When I heard about this one, I was excited. I mean, Gambino always played with several genres at once. So, hearing him go straight funk-rock on a project? Sign me up. AML was better than expected, still. It’s angry as hell and protest-worthy, but still aims to create peace and positive energy through music and love.
It’s new Maxwell, one of the original panty wetters. Do I really need to say more? It’s possibly his best albums (possibly, don’t shoot me for saying it). On top of that, it one of the best neo-soul-tinged albums I’ve heard in a minute. It’s beautiful without being cheesy. Plus, “Lake By The Ocean” is a panty-getter even though he’s not even trying. Additionally, it’s not just about getting the drawers, as Maxwell gives us an album that’s a pretty dope look into his world and the sequel world originally set up by BLACKsummers’night.
The Weeknd: Starboy
He did it. He finally fucking did it. The Weeknd went full supernova on Starboy, embracing the 80s as much as he does songs about coming down off a bag of blow and strippers. This project blows BBTM out of the water, in that it’s a lot more concise with its choices (while still giving us more music for our money). Sure, I don’t see people using “Sidewalks” or “I Feel It Coming” like they would, say, “Earned It.” But, the album is full of dancefloor-ready tracks, introspective looks at the price of fame, many religious overtones and The Weeknd embracing the pop stardom he’s received over the years while still remaining true to himself. Not too many artists can say that with a straight face. Well done, Abel. Well done, indeed.
I could’ve spat in the wind and picked out a True God piece just to be like “hey, DAR puts out dope-ass music, too. Let’s not forget about True, Ax, ‘Pollo, Speed, Dugee and the rest of the team.” But, nah. I actually listen to projects, friend or foe, and I then determine if it’s something I’ll ride out to for more than one or two sittings. Immortal Freedom contained a lot of elements that some of True’s other 2016 releases lacked. It’s a complete album that drops you off in the middle of the story. But like, say, Because the Internet, its own self-containment allows for a legitimately interesting story in its own right. We get True at his most-open since the D.O.A./SR2 days, talking about the effects family, friends, the lack of his daughter, and more are having on the DAR leader.. Plus, the man put two albums together on one project, just like After the Revival.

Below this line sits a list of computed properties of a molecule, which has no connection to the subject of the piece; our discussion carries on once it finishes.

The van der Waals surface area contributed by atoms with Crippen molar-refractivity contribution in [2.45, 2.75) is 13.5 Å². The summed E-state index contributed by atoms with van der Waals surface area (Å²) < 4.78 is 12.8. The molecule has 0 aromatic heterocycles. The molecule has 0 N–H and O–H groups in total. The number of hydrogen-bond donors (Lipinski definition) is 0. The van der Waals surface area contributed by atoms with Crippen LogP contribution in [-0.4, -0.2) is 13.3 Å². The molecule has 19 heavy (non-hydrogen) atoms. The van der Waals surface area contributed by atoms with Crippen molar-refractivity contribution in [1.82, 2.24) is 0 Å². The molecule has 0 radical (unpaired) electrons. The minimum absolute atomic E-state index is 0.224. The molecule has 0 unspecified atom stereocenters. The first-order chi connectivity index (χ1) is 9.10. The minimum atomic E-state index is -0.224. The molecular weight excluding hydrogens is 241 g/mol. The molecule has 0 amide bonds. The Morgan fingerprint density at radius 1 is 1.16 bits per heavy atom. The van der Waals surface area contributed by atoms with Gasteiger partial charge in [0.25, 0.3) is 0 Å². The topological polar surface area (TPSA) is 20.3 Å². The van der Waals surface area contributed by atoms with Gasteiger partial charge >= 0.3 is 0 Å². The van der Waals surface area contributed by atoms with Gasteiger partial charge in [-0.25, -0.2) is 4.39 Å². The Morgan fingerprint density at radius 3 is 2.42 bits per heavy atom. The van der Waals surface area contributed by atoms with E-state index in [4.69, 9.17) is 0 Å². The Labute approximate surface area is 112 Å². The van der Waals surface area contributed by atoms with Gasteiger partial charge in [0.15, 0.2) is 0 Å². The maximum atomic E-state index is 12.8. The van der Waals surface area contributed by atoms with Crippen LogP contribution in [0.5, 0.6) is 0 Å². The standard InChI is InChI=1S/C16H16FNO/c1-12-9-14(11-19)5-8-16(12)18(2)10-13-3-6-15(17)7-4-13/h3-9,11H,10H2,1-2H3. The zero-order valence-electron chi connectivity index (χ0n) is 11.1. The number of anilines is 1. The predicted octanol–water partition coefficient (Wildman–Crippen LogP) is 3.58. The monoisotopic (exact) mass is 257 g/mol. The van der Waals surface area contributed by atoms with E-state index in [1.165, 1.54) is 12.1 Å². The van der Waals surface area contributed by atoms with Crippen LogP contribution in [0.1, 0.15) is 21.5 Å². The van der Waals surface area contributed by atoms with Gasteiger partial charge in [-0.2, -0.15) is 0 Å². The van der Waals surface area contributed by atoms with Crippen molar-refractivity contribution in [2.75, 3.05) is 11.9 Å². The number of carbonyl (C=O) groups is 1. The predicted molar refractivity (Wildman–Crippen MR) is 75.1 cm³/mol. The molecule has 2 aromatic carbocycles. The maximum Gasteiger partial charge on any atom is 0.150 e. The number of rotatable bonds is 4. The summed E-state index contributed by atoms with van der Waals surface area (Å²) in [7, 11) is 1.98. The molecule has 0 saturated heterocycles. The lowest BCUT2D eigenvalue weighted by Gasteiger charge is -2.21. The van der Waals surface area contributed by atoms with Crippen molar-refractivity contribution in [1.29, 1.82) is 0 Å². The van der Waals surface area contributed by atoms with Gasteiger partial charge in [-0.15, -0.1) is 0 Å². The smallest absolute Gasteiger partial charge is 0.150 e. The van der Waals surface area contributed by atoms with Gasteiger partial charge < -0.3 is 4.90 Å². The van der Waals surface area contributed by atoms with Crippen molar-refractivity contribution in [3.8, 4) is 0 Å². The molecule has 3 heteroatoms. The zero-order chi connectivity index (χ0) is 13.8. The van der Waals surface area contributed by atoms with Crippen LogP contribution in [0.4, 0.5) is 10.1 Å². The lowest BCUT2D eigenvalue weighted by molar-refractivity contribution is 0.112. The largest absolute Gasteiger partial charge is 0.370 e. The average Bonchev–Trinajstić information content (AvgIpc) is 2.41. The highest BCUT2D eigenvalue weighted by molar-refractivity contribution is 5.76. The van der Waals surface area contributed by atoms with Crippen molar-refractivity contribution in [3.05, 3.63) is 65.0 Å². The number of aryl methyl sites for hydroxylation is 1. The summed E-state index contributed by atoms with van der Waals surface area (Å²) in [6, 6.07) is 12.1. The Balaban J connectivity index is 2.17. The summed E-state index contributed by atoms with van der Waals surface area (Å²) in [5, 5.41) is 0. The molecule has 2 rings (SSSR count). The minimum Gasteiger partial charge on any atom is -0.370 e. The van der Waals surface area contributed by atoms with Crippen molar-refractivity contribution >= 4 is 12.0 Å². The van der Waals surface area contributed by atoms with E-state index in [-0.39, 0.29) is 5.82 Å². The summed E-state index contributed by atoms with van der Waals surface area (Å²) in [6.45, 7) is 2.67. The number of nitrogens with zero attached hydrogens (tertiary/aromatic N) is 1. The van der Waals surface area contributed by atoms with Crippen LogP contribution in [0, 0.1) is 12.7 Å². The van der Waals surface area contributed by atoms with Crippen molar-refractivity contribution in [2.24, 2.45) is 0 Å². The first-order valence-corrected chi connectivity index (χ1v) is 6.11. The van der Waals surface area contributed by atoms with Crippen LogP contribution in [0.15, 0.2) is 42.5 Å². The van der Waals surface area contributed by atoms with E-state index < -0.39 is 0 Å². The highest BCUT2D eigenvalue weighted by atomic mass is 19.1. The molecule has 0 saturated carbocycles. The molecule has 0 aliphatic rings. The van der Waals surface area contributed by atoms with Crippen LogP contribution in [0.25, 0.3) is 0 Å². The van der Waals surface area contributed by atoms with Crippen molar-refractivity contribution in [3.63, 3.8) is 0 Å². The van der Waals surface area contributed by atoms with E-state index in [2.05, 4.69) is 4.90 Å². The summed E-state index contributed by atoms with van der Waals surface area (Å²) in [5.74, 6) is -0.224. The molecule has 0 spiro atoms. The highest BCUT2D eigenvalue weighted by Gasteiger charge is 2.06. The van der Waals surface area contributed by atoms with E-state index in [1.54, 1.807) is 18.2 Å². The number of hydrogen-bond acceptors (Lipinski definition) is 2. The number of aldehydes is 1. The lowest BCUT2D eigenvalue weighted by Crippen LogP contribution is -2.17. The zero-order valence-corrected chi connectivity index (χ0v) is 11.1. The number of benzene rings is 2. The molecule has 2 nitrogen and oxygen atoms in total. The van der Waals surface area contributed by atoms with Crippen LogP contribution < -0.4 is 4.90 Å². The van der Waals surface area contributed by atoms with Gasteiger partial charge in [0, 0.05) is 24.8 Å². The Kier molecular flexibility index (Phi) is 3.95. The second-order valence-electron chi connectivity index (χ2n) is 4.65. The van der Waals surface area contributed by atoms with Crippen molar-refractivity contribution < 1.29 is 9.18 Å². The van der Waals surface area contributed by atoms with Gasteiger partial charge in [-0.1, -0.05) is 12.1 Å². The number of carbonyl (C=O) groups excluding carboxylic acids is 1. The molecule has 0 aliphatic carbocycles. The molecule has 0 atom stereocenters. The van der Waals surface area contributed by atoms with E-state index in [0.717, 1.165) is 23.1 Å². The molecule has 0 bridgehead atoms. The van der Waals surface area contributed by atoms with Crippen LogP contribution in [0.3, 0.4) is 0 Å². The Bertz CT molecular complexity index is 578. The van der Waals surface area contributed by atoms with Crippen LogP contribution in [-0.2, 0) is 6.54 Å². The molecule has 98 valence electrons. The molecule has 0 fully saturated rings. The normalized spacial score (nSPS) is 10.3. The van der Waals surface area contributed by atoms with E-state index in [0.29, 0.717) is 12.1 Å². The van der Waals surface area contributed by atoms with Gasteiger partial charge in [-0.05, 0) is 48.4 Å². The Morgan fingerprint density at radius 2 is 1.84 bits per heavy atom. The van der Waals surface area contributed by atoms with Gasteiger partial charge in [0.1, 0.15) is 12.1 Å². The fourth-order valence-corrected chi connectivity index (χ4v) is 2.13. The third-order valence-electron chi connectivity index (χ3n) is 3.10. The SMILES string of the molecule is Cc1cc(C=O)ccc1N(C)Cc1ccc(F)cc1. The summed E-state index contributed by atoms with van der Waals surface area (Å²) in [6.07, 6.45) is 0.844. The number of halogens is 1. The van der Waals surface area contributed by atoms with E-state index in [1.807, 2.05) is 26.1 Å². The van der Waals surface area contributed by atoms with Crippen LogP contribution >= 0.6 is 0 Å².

The album is classic in that it feels like that classic era Tribe, but still modern enough that it doesn’t have to rely solely on nostalgia. If you haven’t heard it, go do so. Now. Stop reading this piece and go listen to it below. Plus, if you’ve ever wanted to hear Andre 3000 and Kendrick Lamar on an album which also features Elton John, this is the one for you.
Ab-Soul: Do What Thou Wilt.
Now, December 9th had a lot of heat drop. From Cole to Tech N9ne to Charles Hamilton, we got a lot of dope music. However, Ab-Soul’s project crept its way into my list because it’s unapologetic as hell about its messages. There’s a slew of philosophical and biblical imagery within this project that it takes several listens to completely unpack everything. On top of that, it’s Soulo (to me) at his best. I’ve found myself revisiting tracks off this project more over the past couple days than I’ve revisited some tracks this entire year.
The Chainsmokers: Collage EP
NxWorries: Yes Lawd!
Anything that Anderson .Paak touches turns into gold. He’s got the touch. But, this collaboration between him and Knxwledge is just…words don’t really describe it for me. So, I’ll just shut up and tell you to check it out.
Solonge: A Seat at the Table
You can’t talk 2016 without talking the sleeper hit of the year. No one was expecting Solange to drop an album this year, especially with, you know, Lemonade being a thing. But, Solange has never been one to stay along within the lines of convention. And because of that, A Seat at the Table is one of my favorite albums of the year. It’s sleek, it’s reflective, it’s floaty without being too dreamy. It’s damn near a perfect album for this year. It (like a lot of other albums this year) is revolutionary as hell and deserving of all the praise it’s received this year (and then some).